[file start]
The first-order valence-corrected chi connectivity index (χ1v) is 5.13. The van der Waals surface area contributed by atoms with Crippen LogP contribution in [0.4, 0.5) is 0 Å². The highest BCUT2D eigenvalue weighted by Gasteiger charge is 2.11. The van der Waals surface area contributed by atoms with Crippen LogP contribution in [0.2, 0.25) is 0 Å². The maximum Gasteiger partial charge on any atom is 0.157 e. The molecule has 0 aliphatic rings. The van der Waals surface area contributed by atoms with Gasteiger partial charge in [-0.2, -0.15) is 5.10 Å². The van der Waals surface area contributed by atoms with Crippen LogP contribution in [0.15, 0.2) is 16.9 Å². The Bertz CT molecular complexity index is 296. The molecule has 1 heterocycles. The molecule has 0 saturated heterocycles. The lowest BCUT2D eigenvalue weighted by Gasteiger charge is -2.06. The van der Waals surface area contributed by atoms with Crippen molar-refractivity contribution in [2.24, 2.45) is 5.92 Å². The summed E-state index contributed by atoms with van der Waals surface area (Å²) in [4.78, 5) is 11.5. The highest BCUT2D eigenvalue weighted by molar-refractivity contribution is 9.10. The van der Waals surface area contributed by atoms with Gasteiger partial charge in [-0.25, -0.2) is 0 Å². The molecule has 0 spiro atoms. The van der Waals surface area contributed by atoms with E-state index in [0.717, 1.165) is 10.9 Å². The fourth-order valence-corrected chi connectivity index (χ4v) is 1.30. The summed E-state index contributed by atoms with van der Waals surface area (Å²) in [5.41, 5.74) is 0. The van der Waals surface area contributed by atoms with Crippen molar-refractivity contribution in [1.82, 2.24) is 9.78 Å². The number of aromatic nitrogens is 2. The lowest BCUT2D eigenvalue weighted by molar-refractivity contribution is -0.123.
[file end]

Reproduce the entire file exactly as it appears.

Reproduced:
The first-order valence-corrected chi connectivity index (χ1v) is 5.13. The van der Waals surface area contributed by atoms with Crippen LogP contribution in [0.4, 0.5) is 0 Å². The highest BCUT2D eigenvalue weighted by Gasteiger charge is 2.11. The van der Waals surface area contributed by atoms with Crippen LogP contribution in [0.2, 0.25) is 0 Å². The maximum Gasteiger partial charge on any atom is 0.157 e. The molecule has 0 aliphatic rings. The van der Waals surface area contributed by atoms with Gasteiger partial charge in [-0.2, -0.15) is 5.10 Å². The van der Waals surface area contributed by atoms with Crippen LogP contribution in [0.15, 0.2) is 16.9 Å². The Bertz CT molecular complexity index is 296. The molecule has 1 heterocycles. The molecule has 0 saturated heterocycles. The lowest BCUT2D eigenvalue weighted by Gasteiger charge is -2.06. The van der Waals surface area contributed by atoms with Crippen molar-refractivity contribution in [2.24, 2.45) is 5.92 Å². The summed E-state index contributed by atoms with van der Waals surface area (Å²) in [4.78, 5) is 11.5. The highest BCUT2D eigenvalue weighted by molar-refractivity contribution is 9.10. The van der Waals surface area contributed by atoms with Gasteiger partial charge in [-0.25, -0.2) is 0 Å². The molecule has 0 spiro atoms. The van der Waals surface area contributed by atoms with E-state index in [0.717, 1.165) is 10.9 Å². The fourth-order valence-corrected chi connectivity index (χ4v) is 1.30. The summed E-state index contributed by atoms with van der Waals surface area (Å²) in [5.41, 5.74) is 0. The van der Waals surface area contributed by atoms with Crippen molar-refractivity contribution in [1.82, 2.24) is 9.78 Å². The number of aromatic nitrogens is 2. The lowest BCUT2D eigenvalue weighted by molar-refractivity contribution is -0.123.